Actions That Can Lower Your Credit Score
If you are looking for ways to improve your credit, the best way to start is to learn which actions you may currently be taking that are hurting your credit score.
The following 4 actions are very common, although most people aren’t aware that they can hurt their credit score. Once you are aware of how these actions can impact your credit, you can avoid making them and begin to improve your credit score.
1. Asking for a Lower Credit Limit
Did you know that 30% of your credit score is determined by how much you owe versus your available credit? This is known as your credit utilization ratio, which is expressed as a percentage. A high utilization ratio makes you seem like a riskier borrower to financial institutions when they are considering you for a loan or a new credit card.
Here is an example of how to calculate your utilization ratio:
Credit Card 1: Credit limit $5000, Balance $1000
Credit Card 2: Credit limit $2500, Balance $2000
Utilization ratio = Balance/Credit Limit = $3000/$7500 = 40%
Therefore, if you have a balance on your credit card when you ask for a lower credit limit, this will negatively impact your credit score because your utilization ratio will increase as your debt will remain the same against a lower credit limit.
2. Paying Off Installment Accounts Too Soon
An installment loan – mortgage, auto loan, student loan - is a loan that requires you to make monthly payments of the same amount, over a set period of time.
Since 35% of your credit score is made up of your payment history, if you pay off an installment loan early you will not build up a payment history. A great way to improve you credit score is to make sure you make your monthly payments on-time until the loan is fully paid off - so avoid paying off your loan early in a lump sum.
3. Inactive Credit Cards
If you have a credit card that you haven’t used in a long time, it can negatively impact your credit score. If a credit card provider identifies that your card has been inactive for a good length of time, they may opt to close the account.
When an inactive account is closed, it also impacts your credit score negatively. This is because it will decrease your amount of available credit, which in turn will increase your utilization ratio. As previously mentioned, the higher your utilization ratio the worse it is for your credit score as it shows that you are using up a large percentage of your available credit.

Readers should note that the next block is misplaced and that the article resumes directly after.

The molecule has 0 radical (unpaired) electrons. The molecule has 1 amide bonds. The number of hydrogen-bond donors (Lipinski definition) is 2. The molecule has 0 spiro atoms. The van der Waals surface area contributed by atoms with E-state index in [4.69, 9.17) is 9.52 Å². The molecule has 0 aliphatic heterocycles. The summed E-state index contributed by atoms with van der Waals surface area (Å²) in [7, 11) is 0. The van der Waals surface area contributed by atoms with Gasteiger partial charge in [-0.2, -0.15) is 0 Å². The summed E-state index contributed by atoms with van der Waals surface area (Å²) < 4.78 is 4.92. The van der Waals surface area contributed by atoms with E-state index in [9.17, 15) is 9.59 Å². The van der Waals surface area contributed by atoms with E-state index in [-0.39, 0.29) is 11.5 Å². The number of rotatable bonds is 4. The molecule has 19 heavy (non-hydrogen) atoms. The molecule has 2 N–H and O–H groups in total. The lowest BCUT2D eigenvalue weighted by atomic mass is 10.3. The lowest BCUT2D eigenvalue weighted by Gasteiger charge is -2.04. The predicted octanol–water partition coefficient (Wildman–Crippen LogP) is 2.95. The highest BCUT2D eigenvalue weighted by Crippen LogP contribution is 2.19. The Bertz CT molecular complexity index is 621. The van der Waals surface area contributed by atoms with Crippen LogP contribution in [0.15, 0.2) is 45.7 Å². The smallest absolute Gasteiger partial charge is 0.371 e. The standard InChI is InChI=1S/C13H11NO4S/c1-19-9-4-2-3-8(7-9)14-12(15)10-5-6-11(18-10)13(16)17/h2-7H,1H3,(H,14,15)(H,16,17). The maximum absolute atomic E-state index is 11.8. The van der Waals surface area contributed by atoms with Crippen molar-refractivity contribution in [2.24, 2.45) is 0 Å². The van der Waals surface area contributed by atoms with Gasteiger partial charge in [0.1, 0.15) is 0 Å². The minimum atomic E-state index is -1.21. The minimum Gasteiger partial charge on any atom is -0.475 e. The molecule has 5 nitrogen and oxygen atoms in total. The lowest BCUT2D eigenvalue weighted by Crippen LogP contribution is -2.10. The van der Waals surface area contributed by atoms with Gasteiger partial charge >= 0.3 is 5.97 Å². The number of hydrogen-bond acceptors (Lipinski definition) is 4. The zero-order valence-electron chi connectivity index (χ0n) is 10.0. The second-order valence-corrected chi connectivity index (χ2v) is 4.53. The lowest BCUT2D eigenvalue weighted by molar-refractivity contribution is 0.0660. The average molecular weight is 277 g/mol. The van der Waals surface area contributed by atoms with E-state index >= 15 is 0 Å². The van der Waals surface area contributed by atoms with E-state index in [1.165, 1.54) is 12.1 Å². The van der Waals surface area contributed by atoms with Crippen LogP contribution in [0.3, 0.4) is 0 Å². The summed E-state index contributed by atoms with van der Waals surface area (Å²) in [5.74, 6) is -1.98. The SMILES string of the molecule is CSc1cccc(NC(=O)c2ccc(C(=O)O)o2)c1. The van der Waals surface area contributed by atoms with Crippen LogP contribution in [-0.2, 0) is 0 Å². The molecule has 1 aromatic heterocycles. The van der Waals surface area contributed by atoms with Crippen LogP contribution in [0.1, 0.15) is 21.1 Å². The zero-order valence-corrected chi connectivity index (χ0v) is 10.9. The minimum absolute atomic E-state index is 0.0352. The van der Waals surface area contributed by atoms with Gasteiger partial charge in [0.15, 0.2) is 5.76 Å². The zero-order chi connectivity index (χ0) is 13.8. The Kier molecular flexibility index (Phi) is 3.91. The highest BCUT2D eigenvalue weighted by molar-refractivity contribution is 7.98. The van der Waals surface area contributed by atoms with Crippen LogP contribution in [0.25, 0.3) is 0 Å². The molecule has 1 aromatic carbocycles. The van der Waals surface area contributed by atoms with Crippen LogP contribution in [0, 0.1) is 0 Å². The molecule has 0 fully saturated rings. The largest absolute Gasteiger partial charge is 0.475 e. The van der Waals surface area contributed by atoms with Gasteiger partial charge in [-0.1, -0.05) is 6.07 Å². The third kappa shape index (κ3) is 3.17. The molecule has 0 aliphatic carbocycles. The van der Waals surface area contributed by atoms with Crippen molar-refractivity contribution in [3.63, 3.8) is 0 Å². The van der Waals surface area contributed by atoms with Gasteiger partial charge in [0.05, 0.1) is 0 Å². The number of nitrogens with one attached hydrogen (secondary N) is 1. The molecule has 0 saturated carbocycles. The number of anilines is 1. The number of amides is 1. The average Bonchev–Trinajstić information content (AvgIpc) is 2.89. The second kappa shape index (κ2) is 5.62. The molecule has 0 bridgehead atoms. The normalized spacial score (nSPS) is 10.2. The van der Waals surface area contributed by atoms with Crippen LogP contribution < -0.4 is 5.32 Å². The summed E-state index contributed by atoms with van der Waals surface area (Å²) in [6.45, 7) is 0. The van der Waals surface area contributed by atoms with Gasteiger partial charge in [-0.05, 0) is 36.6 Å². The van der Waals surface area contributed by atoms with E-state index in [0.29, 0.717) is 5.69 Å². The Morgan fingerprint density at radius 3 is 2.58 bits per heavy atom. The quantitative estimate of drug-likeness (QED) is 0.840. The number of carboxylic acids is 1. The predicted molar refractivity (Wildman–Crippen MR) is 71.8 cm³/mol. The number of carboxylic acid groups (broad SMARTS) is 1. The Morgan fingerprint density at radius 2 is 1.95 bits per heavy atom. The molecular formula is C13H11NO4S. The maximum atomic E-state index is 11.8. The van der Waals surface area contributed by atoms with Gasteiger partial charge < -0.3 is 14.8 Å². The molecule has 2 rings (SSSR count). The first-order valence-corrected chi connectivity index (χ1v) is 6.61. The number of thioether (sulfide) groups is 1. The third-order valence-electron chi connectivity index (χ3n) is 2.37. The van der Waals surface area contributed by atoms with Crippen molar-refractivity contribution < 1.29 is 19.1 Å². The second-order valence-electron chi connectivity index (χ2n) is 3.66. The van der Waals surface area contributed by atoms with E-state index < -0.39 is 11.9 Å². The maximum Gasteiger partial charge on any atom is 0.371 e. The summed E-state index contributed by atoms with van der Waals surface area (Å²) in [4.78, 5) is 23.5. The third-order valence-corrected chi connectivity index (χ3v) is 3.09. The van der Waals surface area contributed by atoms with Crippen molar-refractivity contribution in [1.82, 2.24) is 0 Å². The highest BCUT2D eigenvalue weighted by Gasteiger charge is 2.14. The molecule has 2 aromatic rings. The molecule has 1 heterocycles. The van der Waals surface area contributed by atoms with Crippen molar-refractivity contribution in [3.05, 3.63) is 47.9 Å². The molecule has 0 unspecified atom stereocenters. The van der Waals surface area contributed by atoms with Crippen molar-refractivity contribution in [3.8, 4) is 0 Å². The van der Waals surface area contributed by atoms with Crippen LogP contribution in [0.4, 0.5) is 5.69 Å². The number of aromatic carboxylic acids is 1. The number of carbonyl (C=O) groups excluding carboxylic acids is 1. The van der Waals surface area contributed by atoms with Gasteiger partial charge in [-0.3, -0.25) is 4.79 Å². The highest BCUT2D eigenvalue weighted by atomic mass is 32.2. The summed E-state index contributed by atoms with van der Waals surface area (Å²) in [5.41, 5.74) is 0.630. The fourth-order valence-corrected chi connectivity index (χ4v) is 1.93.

In order to avoid this situation from occurring, you should consider using your credit card for minor purchases on a monthly basis – as a result, you will keep the account active over time.
4. Too Many Credit Inquiries
A credit inquiry is whenever someone requests to see your credit report. There are two types of credit inquiries, soft and hard, and they both affect your credit score differently.
Soft inquiry - This type of inquiry doesn’t have an impact on your credit score, and even though it appears on your credit report it is only visible to you. It includes your own requests to see your credit report, as well as inquiries from companies who you currently have an account with.
Hard inquiry - This type of inquiry occurs when a potential lender requests to see your credit report - when you apply for a loan, a new credit card, or a new cell phone plan.
Although soft inquiries don’t affect your credit score, if you have too many hard inquiries in a short period of time, this indicates to potential lenders that you are a higher risk to lend to.
While there are many actions that can lead to a lower credit score, these 4 are some of the most common and are easy actions to quickly rectify. If bad credit is a reality for you, and you are looking to get a new car Canada Drives can help. We have built an extremely easy and fast online application system, where we match you with a local car dealership that has vehicles that you are pre-approved to buy – regardless of your credit score.
Apply today and within 24 hours you can be approved for your loan and have vehicles waiting for you to view.